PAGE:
After the region set a monthly record for new novel coronavirus infections on Thursday, Northeast Regional Health Office Director Dr. David Kirschke is urging Tennesseans to continue following public health recommendations, saying a failure to do so will only lead to a continued surge in infections.
“Obviously, people have seen that cases are surging both in Northeast Tennessee and in the state, and I think cases will continue to surge to the extent that we fail to protect ourselves — to do everything we can to protect ourselves and others,” Kirschke said.
“I think it’s more important than ever that people heed social distancing guidance, avoid crowded places, wear cloth face masks in public, wash hands frequently and, obviously, staying home if you’re sick.”
On Thursday, Northeast Tennessee reported 21 new cases of COVID-19, putting the monthly total at 163 — an increase of 17 over the previous record set in April. An additional 21 cases were reported Friday afternoon, putting the region’s monthly total at 184.
Asked about the rise, Kirschke said it was “predictable,” but said the rise is still concerning from a public health standpoint.
“I wouldn’t say surprised, but we are concerned — this is what we’ve been planning for. I think, again, we need to be doing everything we can to protect ourselves and others so that hospitals don’t get overwhelmed and the people with the most risk (of dying) don’t get exposed to coronavirus,” Kirschke said.
Tennessee, which also set a record for monthly infections this month and saw a record number of active cases on Thursday, is hardly alone in seeing its case count rise.
In response to record increases in Florida and Texas, governors of both states ordered all bars closed and put a pause of their phased reopening plan. Arizona, Arkansas, California and both Carolinas have also reported record increases over the past several days.
Tennessee is among those states that have reported record numbers in the past seven days.
With cases rising, hospitalizations and deaths are also expected to rise in the days and weeks ahead. As of Friday afternoon, the state has 22% of its intensive care unit beds, 19% of its floor beds and 74% of its ventilators available, according to data from the Tennessee Department of Health.
A spokesman for Tennessee Gov. Bill Lee said while hospitalizations have increased, only about 5% of those those hospitalized in the state have COVID-19. There are currently 484 people hospitalized with COVID-19 in the state.
“Hospitalizations typically do lag a week or so behind cases, and it’s really more important than ever for us to make every effort we can to protect ourselves and others so we can kind of shield the people who are most vulnerable from becoming exposed to coronavirus,” Kirschke said.
Gillum Ferguson, Gov. Bill Lee’s press secretary, said the state has added about 460 hospital beds in Nashville and Memphis for low-acuity patients. If hospitals appear to be close to capacity, Ferguson said the state could suspend elective procedures again, though it’s not necessary at this time.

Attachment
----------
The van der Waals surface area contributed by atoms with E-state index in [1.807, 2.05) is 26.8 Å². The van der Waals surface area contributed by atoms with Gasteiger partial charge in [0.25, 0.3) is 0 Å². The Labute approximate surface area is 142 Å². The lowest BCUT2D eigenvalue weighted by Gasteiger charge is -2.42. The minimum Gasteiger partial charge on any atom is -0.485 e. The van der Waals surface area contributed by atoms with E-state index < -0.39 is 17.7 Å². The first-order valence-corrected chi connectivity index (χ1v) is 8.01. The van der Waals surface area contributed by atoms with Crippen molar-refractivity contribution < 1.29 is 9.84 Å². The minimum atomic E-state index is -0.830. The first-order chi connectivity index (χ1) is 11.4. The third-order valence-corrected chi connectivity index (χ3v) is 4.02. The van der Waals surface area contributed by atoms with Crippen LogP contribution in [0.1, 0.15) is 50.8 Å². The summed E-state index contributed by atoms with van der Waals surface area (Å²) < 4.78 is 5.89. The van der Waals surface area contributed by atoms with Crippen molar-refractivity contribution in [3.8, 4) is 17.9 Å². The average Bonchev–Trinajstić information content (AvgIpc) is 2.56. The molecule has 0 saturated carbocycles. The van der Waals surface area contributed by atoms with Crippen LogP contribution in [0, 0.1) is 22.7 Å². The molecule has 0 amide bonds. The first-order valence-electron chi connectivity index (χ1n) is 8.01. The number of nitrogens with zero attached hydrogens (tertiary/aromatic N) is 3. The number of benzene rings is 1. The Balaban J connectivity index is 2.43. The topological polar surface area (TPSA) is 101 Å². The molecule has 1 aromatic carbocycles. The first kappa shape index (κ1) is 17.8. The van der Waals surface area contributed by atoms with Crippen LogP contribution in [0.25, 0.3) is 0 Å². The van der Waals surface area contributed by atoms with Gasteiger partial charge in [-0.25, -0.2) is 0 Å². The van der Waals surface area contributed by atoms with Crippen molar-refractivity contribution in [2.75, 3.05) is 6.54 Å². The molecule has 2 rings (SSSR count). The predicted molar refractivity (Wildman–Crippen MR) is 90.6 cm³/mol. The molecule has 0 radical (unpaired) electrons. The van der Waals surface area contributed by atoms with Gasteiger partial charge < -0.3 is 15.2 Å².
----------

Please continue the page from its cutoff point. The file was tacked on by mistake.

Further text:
Lee appears willing to let localities handle any outbreaks at this point, rather than shut the state back down again, with Ferguson telling the Tennessean this week the governor “really prefers not to have one-size-fits-all statewide mandates.”
Ferguson told the Press that the state’s Unified Command Group “continues to assess and monitor the COVID case data and will consider additional measures to implement if necessary,” and that they’ve “undertaken a multi-pronged approach to recent, localized increases in COVID cases.”
“Right now, it’s extremely important for Tennesseans to do their part by taking advantage of free, COVID-19 testing available at their county health departments and at other locations, and by wearing masks when in public, observing proper distances between individuals in public, and evaluating whether to engage in certain social or leisure activities,” Ferguson said.
Kirschke, meanwhile, said people need to make every effort to protect themselves and others from the virus, imploring people to wear masks in public, saying “it’s important for people to remember that wearing a mask is something we do to protect other people.”
A study from the Institute for Health Metrics and Evaluation at the University of Washington found that only 10% to 20% of Tennesseans regularly wear masks when they leave home.
“We’re seeing a fair number of cases associated with travel, so we would encourage anyone that is planning to travel to be extra careful because there’s lots of hotspots around that people like to travel to,” Kirschke said, “but we are also seeing cases in the community, so I think, really, people need to know that coronavirus is spreading in our communities and if they haven’t been doing it up to this point, they need to make every effort to protect themselves and others from coronavirus.”